Whisk taker: the Hyundai Card Cooking Library opens in Seoul

Located in Dosan Gongwon, an area once home to Seoul’s scholars, the library was designed by architect Choi Wook of local studio One o One.
(Image credit: Kyungsub Shin)

Quite why South Korea’s largest credit card issuer is committing itself to the creative disciplines with such intensity is not entirely clear, but over the past few years Hyundai Card has been seeding Seoul with ambitious standalone libraries dedicated to music culture and performance space, interactive production facility and design. Each is a veritable high-tech temple, replete with a comprehensive collection of documents, records, souvenirs and specimens of the respective discipline.

The latest addition to this impressive haul of archival material is the Hyundai Card Cooking Library which opens on 28 April. Located in Dosan Gongwon in the hipster quarter of Gangnam, the five-storey pile is designed by Choi Wook of architectural studio One O One (which was also responsible for the Hyundai Card Card Factory and Hyundai Card Design Library).

For Hyundai Card, the Cooking Library is part of the company’s remit to go beyond finance business. ‘Our cultural projects, which includes the Library Series, are designed to make Hyundai Card members feel that they get access to an attractive lifestyle, and this helps build emotional connection with our customers,’ says Eugene Chung, Hyundai Card’s global PR team lead.

Spices in bottles

(Image credit: Kyungsub Shin)

Which explains the extensive menu of activities and services. Besides a loft-like café, bakery, and library racked with practical and theoretical volumes devoted to the culinary arts and drinks, two gleaming high-tech kitchens are staging grounds for cooking classes run by a corps of chefs, lecturers and, in this era of rampant social media, food stylists.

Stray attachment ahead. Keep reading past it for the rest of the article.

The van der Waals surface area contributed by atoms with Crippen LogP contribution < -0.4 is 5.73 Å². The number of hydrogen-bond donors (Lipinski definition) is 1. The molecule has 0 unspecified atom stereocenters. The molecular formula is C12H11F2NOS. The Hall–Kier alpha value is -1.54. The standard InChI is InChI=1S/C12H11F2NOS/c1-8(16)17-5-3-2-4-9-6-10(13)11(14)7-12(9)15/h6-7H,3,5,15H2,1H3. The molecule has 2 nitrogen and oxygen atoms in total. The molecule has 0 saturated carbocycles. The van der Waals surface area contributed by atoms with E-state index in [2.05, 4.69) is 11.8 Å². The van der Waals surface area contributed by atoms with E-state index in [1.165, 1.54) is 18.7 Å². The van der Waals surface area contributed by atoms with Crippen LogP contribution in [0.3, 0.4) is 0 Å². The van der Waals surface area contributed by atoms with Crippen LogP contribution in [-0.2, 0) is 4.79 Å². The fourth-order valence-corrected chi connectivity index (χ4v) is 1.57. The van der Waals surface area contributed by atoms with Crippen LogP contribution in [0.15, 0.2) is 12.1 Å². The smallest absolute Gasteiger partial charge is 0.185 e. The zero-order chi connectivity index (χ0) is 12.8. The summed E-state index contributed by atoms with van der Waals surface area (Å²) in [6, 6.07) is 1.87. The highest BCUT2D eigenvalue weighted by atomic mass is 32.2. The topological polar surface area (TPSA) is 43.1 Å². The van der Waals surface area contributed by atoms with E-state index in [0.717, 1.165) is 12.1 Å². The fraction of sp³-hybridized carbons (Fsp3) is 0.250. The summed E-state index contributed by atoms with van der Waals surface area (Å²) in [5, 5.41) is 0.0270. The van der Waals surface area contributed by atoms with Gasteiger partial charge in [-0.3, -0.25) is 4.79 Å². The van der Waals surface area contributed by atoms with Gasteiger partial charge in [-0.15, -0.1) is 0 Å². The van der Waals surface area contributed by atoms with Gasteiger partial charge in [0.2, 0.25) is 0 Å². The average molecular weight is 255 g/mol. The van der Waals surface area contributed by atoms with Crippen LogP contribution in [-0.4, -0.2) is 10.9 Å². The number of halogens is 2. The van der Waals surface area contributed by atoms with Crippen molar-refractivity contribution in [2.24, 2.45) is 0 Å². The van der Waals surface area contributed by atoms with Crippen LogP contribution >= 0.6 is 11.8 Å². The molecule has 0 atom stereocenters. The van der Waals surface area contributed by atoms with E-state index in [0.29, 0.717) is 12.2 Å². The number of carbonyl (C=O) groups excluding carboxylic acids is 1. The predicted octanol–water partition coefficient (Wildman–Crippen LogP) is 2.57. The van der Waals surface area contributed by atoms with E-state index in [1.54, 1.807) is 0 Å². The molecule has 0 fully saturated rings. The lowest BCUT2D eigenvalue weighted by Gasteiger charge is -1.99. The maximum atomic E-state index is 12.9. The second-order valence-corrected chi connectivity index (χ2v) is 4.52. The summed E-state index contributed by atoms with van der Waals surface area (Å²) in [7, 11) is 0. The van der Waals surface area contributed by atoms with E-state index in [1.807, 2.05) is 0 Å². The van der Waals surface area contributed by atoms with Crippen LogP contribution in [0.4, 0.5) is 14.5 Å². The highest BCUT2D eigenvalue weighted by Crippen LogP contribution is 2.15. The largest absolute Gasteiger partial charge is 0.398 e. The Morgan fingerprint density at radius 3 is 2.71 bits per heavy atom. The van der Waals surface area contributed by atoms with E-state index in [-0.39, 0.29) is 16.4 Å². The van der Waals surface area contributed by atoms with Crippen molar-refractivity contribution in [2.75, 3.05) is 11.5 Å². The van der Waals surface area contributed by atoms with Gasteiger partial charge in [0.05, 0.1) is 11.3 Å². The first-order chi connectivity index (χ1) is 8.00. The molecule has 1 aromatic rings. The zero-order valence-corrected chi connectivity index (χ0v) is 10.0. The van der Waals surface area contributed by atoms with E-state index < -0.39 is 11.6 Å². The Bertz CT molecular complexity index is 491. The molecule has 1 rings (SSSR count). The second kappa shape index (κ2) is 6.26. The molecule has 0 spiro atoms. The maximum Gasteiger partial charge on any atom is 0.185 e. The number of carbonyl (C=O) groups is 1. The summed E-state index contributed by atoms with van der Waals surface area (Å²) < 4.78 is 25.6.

The Ingredient House, meanwhile, is a homey moniker for what is essentially a high-tech experiential lab for guests to experiment with and taste over 190 ingredients such as bamboo salt, myrtle, rice bran oil, annatto and Sarawak black pepper.

And if being surrounded by so much gastronomia leaves you feeling a little peckish, hustle up to the rooftop terrace to the glass-framed conservatory restaurant, Greenhouse. Here, in a space large enough to fit just one long table, executive chef Wonjun We parlays stints at the Park Hyatt Seoul, and Jeju’s Haevichi Hotel & Resort into an interactive dining experience of seasonal ingredients.

As with the other libraries, entry to the Hyundai Card Cooking Library is restricted to members and two guests, with visits limited to eight times a month. 


The third floor features Kitchen I, a familiar setting for visitors to try out recipes from the library

(Image credit: Kyungsub Shin)

Dining area

Seasonal herbs and spices can be found among a covered private dining area on the roof terrace

(Image credit: Kyungsub Shin)

Kitchen with basin

Kitchen II, on the fourth floor, is a space for cookery classes taught by Korea’s top chefs and food stylists

(Image credit: Kyungsub Shin)


The collection of cookbooks in the library spans over 10,000

(Image credit: Kyungsub Shin)


For more information, visit the Hyundai Card Cooking Library website

Daven Wu is the Singapore Editor at Wallpaper*. A former corporate lawyer, he has been covering Singapore and the neighbouring South-East Asian region since 1999, writing extensively about architecture, design, and travel for both the magazine and website. He is also the City Editor for the Phaidon Wallpaper* City Guide to Singapore.